Here's where I get frustrated with Miss Manners, though. I tried to follow her advice about registries when I was getting married. But with two bridal showers thrown by generous loved ones and coworkers, I broke down. I must've had 20 people ask me where I was registered, and when I said I wasn't, some got really frustrated. I gave in and registered.

As a gift-giver, I understood why they wanted a registry. It's just easier. They didn't know what I already owned or what color of tablecloth I might like in my dining room. They wanted to give me something I'd enjoy. They didn't want to waste their money on a gift I wouldn't use.

The Bottom Line

These studies (and my own experiences) have led me to believe the following about giving and receiving gifts:

  • If you want to take a lot of time and spend a chunk of change on a gift, go for it. It's your gift to give. You make the rules.
  • If you don't know what to give and you think a solicited gift, or cash, is a cop-out, rest assured that your recipient will greatly appreciate either.
  • As for registries, I agree with Miss Manners. But my own experience is that some gift-givers want wish lists and registries. That said, I'd only give out the information if I was asked for it.

What about re-gifting? What if you give something that you didn't pay for, but actually once received as a gift yourself?

In a New York Times write-up of Dr. Flynn's work, he says: “People assume it would be incredibly offensive for them to re-gift, but this may be another case where givers don't understand how recipients would feel.” Plus, if you don't tell the recipient that you've re-gifted, how will they ever know?

More about...Giving, Psychology, Relationships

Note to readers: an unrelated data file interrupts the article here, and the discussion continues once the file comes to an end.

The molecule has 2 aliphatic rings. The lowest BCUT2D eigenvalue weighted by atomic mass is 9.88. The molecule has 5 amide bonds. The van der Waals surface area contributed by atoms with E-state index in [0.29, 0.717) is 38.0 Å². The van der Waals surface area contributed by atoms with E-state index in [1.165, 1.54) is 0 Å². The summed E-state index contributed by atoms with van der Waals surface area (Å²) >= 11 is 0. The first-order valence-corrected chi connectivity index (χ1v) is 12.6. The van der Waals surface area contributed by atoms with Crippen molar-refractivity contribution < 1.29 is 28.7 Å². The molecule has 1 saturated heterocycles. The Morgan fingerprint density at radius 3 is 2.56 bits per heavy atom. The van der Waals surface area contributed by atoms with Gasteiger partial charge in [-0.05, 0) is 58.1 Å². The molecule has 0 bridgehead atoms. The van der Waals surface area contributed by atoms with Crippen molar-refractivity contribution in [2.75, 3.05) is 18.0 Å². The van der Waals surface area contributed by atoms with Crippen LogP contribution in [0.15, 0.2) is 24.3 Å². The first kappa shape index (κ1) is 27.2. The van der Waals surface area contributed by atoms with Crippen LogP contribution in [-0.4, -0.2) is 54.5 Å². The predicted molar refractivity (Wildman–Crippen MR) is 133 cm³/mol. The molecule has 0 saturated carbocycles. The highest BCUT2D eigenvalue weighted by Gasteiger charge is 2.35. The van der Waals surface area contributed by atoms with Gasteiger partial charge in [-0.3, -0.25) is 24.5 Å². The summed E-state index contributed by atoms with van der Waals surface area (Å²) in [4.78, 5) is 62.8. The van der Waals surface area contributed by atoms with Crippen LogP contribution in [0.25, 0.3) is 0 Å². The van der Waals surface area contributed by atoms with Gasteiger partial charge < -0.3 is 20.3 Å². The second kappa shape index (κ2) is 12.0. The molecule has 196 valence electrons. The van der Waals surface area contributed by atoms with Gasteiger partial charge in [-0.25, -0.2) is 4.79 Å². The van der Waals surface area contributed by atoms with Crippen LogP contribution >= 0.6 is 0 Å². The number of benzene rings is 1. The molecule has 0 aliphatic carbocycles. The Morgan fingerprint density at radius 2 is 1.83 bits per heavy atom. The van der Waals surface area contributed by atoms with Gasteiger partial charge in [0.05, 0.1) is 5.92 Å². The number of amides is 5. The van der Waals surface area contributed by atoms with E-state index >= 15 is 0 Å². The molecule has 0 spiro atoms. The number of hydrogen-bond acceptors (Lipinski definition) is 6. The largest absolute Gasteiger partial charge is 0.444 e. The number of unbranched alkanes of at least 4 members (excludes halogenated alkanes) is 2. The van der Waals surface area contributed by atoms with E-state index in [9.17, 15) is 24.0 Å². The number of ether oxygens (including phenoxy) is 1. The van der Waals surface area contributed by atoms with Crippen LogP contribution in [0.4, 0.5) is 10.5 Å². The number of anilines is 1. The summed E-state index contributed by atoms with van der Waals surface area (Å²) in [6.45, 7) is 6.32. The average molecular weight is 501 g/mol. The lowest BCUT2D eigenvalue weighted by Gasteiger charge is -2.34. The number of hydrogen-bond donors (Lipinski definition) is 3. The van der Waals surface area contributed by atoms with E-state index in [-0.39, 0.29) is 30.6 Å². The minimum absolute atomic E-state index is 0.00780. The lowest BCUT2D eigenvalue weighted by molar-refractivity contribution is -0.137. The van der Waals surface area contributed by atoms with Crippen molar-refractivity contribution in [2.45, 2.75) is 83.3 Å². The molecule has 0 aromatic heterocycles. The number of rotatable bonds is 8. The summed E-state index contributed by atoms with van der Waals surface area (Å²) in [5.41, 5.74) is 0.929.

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COD
COD
1 year ago

“Plus, if you don’t tell the recipient that you’ve re-gifted, how will they ever know?”

Clearly, somebody has never watched Seinfeld.

JanBo
JanBo
1 year ago

We don’t live close to my nephews and nieces. If they did not have a registry, they would not get a gift (I WANT to give them a gift). I don’t “do” money and want to give them something they can use. PLEASE, use registries with a variety of priced things on it. Miss Manners must live close with her family and all of her friends so she just “knows” what they need/want. PS- I gave away the 24k rimmed plates I was given for our wedding, 35 years ago. I knew they were tremendously expensive, but they did not… Read more »

Joe
Joe
1 year ago

Cash is the best gift, IMO. My wife gets cash from her parent every Christmas and she’s very appreciative. Our son enjoys getting cash too.
I got a few board games for us this year. Those will be a lot of fun too.

S.G.
S.G.
1 year ago

I think this falls under: It depends. It depends on the relationship. It depends on the registry. And there are plenty of other considerations. My sister spends a lot of energy cultivating her wish list and those of her children. She gets mad at family that doesn’t shop from her Amazon lists. I find that rude. I want my children to have the experience of shopping for gifts for her kids and practice thinking about what other people want. But I will shop from a registry for a wedding or shower, especially if I don’t know the person well (or… Read more »

Elyse
Elyse
1 year ago